Nature/Goals of the Course:
The primary goal of the course is to offer a chronological introduction to various forms of expressing American utopian ideals. (For a definition of a literary utopia, see below. The emphasis in this course is on eutopian [the good place], rather than dystopian [the bad place] literature, though in many of the texts selected there are strong dystopian elements.) Since this is an “American literature” course, most of the texts we study can be classified as “utopian,” “American,” and “literary.” The works selected suggest the great diversity of American utopian literature, a diversity I have emphasized by consciously including works by well-known authors (e.g., Hawthorne, Twain), authors who write in popular genres (e.g. utopian science fiction), and authors of different genders, races, classes, and regions. Nonetheless, to understand more fully the contexts and meanings of the fictions, indeed to begin to grasp the crucial importance of utopianism in America, we must move beyond conventional notions of “literary” utopias to examine expressions of utopianism found in sacred texts, travel accounts, autobiographies, manifestos and declarations, intentional communities, world’s fairs, entertainment parks, and the Internet. Including these types of utopian expressions helps to raise essential questions about American utopianism. How does the “form” of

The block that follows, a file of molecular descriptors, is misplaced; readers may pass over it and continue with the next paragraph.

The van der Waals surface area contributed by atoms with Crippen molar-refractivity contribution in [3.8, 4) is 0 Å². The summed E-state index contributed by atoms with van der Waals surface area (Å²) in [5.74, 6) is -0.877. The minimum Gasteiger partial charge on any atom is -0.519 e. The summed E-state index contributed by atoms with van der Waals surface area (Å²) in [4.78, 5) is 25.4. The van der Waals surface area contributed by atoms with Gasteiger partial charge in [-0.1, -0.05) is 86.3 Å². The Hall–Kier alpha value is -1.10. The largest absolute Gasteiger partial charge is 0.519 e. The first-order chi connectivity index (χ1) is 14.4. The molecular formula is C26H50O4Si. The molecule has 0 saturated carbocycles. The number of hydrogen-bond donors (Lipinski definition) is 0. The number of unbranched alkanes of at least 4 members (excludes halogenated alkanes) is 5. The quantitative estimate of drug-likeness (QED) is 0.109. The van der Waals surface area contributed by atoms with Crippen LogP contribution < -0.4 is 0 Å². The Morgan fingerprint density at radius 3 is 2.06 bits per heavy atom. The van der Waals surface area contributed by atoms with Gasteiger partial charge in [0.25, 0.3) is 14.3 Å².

a utopia effect the conception and communication of its “message”? Why do certain forms of utopian expression become popular during specific historical eras? To what degree do gender, race, class, and geography shape utopian projections and responses to those projections? These will be the types of questions that will direct class discussions, exam essay questions, the paper, and the Internet report.
A secondary goal is self-analysis, especially in the reader-response paper. The paper will give students the opportunity to examine the value and importance of what they bring to the experience of reading utopias, to examine the aspects of their values, attitudes, and memories that enable them to interpret the texts before them — to co-create the utopias.
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